I think we would be surprised at the amount of trade that went on between East and West in the time of these coins. It is not at all necessary that the coins were made there and the wear suggests they had a place in the economy for quite a while. I see no reason to doubt the coin. As far as price goes, some will dislike the coin due to the wear while others accept wear but dislike the centering. At any given moment worldwide there are a thousand drachms like these on the market ranging from what you paid to ten or twenty times that much. We select what is available when and where we are in the market. I bought mine mostly for the mouse:

    Antigonos Monophthalmus using the types of Alexander III AR drachm
    g92185fd1626.jpg
     
  9. Finn235

    Finn235 Well-Known Member

    I see no reason to doubt its authenticity. The market for Alexander tetradrachms is fairly steady, but for drachms it fluctuates unpredictably. IMO, in this state of wear, it should be a sub-$20 coin.
     
  10. Muhammad Niazi

    Muhammad Niazi Active Member

    Okay, the coin has arrived, the reverse isnt as bad as in the picture, i think the flash removed some highlights by killing the shadows. lovely coin, there is some hints of the legend under zeus

    IMG-20190821-WA0042.jpg
     
  11. Muhammad Niazi

    Muhammad Niazi Active Member

  12. Marsyas Mike

    Marsyas Mike Well-Known Member

    That is a lot better than I thought - I do think you can attribute it. What I do is a Google Image search for Alexander drachm and hope I get lucky. Much of the time I do - there are a lot of them for sale out there.

    Nice coin.
     
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  13. gsimonel

    gsimonel Supporter! Supporter

    It's probably not a legend but a monogram. It looks pretty complete. It may help you nail down an ID.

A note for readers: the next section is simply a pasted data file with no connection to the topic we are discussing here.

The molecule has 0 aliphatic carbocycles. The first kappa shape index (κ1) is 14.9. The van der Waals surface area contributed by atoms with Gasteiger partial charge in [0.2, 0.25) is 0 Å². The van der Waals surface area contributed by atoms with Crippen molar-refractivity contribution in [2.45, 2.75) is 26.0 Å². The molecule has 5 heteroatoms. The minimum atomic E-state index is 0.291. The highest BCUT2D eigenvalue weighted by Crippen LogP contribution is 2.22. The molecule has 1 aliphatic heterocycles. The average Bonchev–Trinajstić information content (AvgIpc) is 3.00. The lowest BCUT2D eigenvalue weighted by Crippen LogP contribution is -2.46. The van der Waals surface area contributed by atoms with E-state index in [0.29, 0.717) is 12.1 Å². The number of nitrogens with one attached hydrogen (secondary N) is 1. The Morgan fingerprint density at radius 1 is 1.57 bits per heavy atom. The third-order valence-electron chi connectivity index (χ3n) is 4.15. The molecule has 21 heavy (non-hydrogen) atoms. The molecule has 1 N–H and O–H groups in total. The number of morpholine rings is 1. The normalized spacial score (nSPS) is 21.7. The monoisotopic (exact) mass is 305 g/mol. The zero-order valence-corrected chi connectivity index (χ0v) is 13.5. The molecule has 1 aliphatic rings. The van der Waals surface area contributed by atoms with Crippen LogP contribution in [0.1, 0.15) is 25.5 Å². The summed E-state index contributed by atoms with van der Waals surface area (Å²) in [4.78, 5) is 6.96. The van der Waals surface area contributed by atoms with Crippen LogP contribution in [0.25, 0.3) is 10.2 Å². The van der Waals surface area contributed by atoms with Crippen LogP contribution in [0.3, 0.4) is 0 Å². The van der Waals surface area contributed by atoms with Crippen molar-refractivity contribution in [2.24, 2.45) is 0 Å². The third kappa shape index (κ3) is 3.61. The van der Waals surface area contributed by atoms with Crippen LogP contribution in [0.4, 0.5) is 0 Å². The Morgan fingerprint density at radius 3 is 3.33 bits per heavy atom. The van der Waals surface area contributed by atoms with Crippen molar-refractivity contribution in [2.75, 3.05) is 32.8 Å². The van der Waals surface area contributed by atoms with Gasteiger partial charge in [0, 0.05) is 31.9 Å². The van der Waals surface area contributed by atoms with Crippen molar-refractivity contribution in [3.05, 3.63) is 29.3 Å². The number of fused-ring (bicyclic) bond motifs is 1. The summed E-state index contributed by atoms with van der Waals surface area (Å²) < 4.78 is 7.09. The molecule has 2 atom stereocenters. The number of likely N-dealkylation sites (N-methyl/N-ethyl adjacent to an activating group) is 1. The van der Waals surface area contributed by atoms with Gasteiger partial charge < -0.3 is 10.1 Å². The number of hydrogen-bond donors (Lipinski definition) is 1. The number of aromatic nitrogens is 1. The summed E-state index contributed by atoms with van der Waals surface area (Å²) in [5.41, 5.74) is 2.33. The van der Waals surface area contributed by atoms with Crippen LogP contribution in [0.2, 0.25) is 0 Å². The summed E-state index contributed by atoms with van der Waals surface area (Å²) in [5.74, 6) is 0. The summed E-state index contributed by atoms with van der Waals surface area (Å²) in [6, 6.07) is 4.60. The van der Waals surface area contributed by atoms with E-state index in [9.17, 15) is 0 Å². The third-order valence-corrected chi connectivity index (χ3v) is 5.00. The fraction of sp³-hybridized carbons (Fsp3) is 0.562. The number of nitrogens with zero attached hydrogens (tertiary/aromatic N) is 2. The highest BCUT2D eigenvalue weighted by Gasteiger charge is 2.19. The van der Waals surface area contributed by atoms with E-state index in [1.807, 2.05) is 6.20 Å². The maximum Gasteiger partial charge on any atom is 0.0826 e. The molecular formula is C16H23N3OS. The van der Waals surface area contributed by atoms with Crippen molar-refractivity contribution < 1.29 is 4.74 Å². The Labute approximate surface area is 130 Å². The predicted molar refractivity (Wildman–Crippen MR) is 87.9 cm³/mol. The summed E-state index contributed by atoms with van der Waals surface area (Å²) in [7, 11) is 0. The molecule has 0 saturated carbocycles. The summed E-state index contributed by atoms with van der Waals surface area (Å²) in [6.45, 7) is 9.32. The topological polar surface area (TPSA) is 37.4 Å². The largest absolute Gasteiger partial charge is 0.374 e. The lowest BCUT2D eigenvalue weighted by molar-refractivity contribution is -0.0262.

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  14. Muhammad Niazi

    Muhammad Niazi Active Member


    yes hahah, I do exactly the same. thanks!
     
  15. Roerbakmix

    Roerbakmix Well-Known Member

    This will probably also be helpfull:
    http://numismatics.org/pella/results

    Also, my almoste-lifetime Alexander drachm:
    upload_2019-8-22_10-53-42.png
    Ruler: Philip III Arrhidaeus (Ancient Greek: Φίλιππος Γ΄ ὁ Ἀρριδαῖος.
    Reign: 359 - 317 BC Born: Unknown Death: 11 june 323 BC
    Denomination: AR Drachm
    Obs: Head of beardless Heracles right wearing lion skin headdress;
    rev: Type: Zeus seated on stool-throne left, eagle on outstretched right hand, sceptre in left hand. Legend: ΑΛΕΞΑΝΔΡΟΥ, two symbols: lyre (Left Field), A (Beneath Throne)
    Weight: 4.06g; Ø:1.8cm
    Catalogue: Price 1769
    Acquired: 26-04-2019

    King of Macedonia from after 11 June 323 BC until his death. He was a son of King Philip II of Macedon by Philinna of Larissa, and thus an elder half-brother of Alexander the Great. Named Arrhidaeus at birth, he assumed the name Philip when he ascended to the throne. Alexander was fond of Arrhidaeus and took him on his campaigns, both to protect his life and to prevent his use as a pawn in any prospective challenge for the throne. After Alexander's death in Babylon in 323 BC, the Macedonian army in Asia proclaimed Arrhidaeus as king; however, he served merely as a figurehead and as the pawn of a series of powerful generals.
     

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    Last edited: Aug 22, 2019